Fura-2 AM dye (50mg/vial) was purchased from Invitrogen (Carlsbad, CA, USA) and dissolved in 50 μL DMSO containing 20% Pluronic F-127 to a concentration of 1 mM. Na-azide, riluzole, melatonin and all other chemicals were purchased from Sigma–Aldrich (St. Louis, MO, USA). To prepare the stock solutions, riluzole and melatonin were dissolved in 100% ethanol to make 10 mM stock solutions and all the time kept at 4°C to avoid ethanol evaporation. Na-azide was dissolved in distilled water. To keep cells viable drug solutions when mixed in the perfusate always simmered with carbogen (95% O2, 5% CO2) during the experiments.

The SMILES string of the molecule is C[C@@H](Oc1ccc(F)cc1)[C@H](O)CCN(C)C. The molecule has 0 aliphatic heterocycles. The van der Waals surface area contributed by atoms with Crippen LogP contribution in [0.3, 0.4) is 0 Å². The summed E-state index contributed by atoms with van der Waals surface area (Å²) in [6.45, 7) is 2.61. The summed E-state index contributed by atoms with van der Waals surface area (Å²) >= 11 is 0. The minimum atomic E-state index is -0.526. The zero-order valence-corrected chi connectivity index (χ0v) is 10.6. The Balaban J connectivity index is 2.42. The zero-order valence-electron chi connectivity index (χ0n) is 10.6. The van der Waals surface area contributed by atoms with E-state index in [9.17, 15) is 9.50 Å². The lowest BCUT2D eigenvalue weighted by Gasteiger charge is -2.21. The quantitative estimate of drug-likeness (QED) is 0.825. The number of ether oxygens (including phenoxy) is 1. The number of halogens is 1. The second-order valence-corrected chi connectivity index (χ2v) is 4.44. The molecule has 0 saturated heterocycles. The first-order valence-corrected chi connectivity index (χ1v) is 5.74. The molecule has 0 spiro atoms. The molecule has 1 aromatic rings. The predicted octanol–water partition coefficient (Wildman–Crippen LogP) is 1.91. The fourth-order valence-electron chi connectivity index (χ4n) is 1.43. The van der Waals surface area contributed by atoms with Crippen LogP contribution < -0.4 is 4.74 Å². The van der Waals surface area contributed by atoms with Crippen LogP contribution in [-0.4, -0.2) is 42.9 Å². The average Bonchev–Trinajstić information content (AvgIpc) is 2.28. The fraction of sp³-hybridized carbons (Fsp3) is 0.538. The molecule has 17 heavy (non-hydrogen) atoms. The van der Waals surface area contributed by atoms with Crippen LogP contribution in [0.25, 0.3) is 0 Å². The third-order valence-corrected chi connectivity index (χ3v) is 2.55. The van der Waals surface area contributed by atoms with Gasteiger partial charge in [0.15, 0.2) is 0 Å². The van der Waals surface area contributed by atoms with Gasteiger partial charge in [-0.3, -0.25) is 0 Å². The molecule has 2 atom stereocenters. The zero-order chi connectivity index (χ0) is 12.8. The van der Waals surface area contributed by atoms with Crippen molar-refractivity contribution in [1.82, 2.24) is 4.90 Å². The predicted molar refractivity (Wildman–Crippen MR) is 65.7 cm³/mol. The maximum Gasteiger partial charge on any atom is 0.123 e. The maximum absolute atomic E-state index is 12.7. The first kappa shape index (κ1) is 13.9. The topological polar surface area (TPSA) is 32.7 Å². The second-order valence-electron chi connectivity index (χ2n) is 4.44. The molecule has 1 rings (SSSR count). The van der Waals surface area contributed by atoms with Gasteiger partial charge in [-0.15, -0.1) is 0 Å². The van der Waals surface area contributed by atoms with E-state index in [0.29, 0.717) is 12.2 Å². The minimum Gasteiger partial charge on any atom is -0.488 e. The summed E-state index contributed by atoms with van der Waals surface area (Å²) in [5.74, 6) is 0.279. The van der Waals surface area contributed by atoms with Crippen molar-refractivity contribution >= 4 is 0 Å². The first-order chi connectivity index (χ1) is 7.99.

SH-SY5YWT and SH-SY5YG93A transfected cells attached with cover slip was used for single experiments and replicate in five separate experiments (five field of view) for each condition in cell viability assay (cell survival/death) and seven separate experiments (seven field of view for each cover slides for SH-SY5YWT and SH-SY5YG93A) for neuroprotection assay. All slices were used for a sole experiment and 5–6 HMNs taken from each slice in Fura-2 calcium imaging data experiments. 2–3 slices were used per mouse and 5–6 HMNs selected from each slice for bar graph presentation. In slice experiments, bar diagram represents 12 imaging experiments recorded from 12 separate slices obtained from 5 WT mice and 10 imaging experiments recorded from 10 slices obtained from 5 SOD1G93A mice in acute Na-azide experiments. In case of riluzole experiments, bar diagram represent 14 imaging experiments recorded from 14 separate slices obtained from 6 WT mice and 13 imaging experiments recorded from 13 slices obtained from 6 SOD1G93A mice. In case of NADH fluorescence imaging, 5–6 cells from slice for five separate experiments for each condition from five different mice of same genotypes was used for bar diagram representation. Values in the text and error bars in experimental figures are represented as mean ± SD. Significance for all the in vitro assay, slice imaging and pharmacological intervention was calculated using the two-tailed unpaired student t-test and a p-value < 0.05 was considered statistically significant. One-way analysis of variance (ANOVA) with Bonferroni’s method was used as the post hoc test used to recognize statistically significant Na-azide effects, and neuroprotection effects of riluzole and melatonin exposed cells as compared with controls with in groups.